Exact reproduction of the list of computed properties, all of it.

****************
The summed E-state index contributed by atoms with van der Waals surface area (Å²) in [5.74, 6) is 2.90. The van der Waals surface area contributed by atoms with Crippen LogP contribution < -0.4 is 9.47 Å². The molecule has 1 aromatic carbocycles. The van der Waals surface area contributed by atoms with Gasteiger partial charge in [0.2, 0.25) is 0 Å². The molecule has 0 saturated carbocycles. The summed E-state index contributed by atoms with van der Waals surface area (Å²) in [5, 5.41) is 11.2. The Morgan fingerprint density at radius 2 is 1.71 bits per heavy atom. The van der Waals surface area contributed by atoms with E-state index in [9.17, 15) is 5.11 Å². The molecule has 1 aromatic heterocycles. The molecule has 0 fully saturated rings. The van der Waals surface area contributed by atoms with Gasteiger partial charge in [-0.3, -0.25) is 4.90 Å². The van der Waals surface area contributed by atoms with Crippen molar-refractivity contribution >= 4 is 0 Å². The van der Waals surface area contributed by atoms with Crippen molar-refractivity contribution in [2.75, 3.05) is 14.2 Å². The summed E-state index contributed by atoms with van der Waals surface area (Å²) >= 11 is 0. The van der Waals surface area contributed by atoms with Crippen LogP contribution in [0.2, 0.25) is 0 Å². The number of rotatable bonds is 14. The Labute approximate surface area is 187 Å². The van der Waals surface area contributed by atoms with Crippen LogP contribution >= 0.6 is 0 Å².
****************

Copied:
The summed E-state index contributed by atoms with van der Waals surface area (Å²) in [5.74, 6) is 2.90. The van der Waals surface area contributed by atoms with Crippen LogP contribution < -0.4 is 9.47 Å². The molecule has 1 aromatic carbocycles. The van der Waals surface area contributed by atoms with Gasteiger partial charge in [0.2, 0.25) is 0 Å². The molecule has 0 saturated carbocycles. The summed E-state index contributed by atoms with van der Waals surface area (Å²) in [5, 5.41) is 11.2. The Morgan fingerprint density at radius 2 is 1.71 bits per heavy atom. The van der Waals surface area contributed by atoms with E-state index in [9.17, 15) is 5.11 Å². The molecule has 1 aromatic heterocycles. The molecule has 0 fully saturated rings. The van der Waals surface area contributed by atoms with Gasteiger partial charge in [-0.3, -0.25) is 4.90 Å². The van der Waals surface area contributed by atoms with Crippen molar-refractivity contribution >= 4 is 0 Å². The van der Waals surface area contributed by atoms with Crippen molar-refractivity contribution in [2.75, 3.05) is 14.2 Å². The summed E-state index contributed by atoms with van der Waals surface area (Å²) >= 11 is 0. The van der Waals surface area contributed by atoms with Crippen LogP contribution in [0.2, 0.25) is 0 Å². The number of rotatable bonds is 14. The Labute approximate surface area is 187 Å². The van der Waals surface area contributed by atoms with Crippen LogP contribution >= 0.6 is 0 Å².